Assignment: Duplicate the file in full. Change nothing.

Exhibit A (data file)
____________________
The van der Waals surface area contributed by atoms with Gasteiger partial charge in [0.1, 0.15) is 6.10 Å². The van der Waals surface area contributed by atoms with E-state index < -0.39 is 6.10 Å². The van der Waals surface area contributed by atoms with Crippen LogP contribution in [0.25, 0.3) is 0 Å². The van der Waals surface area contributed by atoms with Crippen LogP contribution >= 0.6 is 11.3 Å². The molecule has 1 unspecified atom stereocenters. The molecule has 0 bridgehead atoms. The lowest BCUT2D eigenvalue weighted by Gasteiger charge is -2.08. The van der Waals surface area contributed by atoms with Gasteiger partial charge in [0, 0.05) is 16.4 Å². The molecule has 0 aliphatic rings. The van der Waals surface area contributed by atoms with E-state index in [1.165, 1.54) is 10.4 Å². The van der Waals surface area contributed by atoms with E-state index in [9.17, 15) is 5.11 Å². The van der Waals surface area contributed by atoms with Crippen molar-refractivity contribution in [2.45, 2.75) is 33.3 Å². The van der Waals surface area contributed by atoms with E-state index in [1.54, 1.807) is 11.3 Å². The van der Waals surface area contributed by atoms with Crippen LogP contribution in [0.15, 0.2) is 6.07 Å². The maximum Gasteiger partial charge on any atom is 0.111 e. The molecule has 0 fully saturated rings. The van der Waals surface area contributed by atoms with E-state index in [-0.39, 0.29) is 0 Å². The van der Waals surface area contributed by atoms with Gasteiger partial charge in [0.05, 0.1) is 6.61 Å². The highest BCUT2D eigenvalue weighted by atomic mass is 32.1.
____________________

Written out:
The van der Waals surface area contributed by atoms with Gasteiger partial charge in [0.1, 0.15) is 6.10 Å². The van der Waals surface area contributed by atoms with E-state index < -0.39 is 6.10 Å². The van der Waals surface area contributed by atoms with Crippen LogP contribution in [0.25, 0.3) is 0 Å². The van der Waals surface area contributed by atoms with Crippen LogP contribution >= 0.6 is 11.3 Å². The molecule has 1 unspecified atom stereocenters. The molecule has 0 bridgehead atoms. The lowest BCUT2D eigenvalue weighted by Gasteiger charge is -2.08. The van der Waals surface area contributed by atoms with Gasteiger partial charge in [0, 0.05) is 16.4 Å². The molecule has 0 aliphatic rings. The van der Waals surface area contributed by atoms with E-state index in [1.165, 1.54) is 10.4 Å². The van der Waals surface area contributed by atoms with E-state index in [9.17, 15) is 5.11 Å². The van der Waals surface area contributed by atoms with Crippen molar-refractivity contribution in [2.45, 2.75) is 33.3 Å². The van der Waals surface area contributed by atoms with E-state index in [1.54, 1.807) is 11.3 Å². The van der Waals surface area contributed by atoms with Crippen LogP contribution in [0.15, 0.2) is 6.07 Å². The maximum Gasteiger partial charge on any atom is 0.111 e. The molecule has 0 fully saturated rings. The van der Waals surface area contributed by atoms with E-state index in [-0.39, 0.29) is 0 Å². The van der Waals surface area contributed by atoms with Gasteiger partial charge in [0.05, 0.1) is 6.61 Å². The highest BCUT2D eigenvalue weighted by atomic mass is 32.1.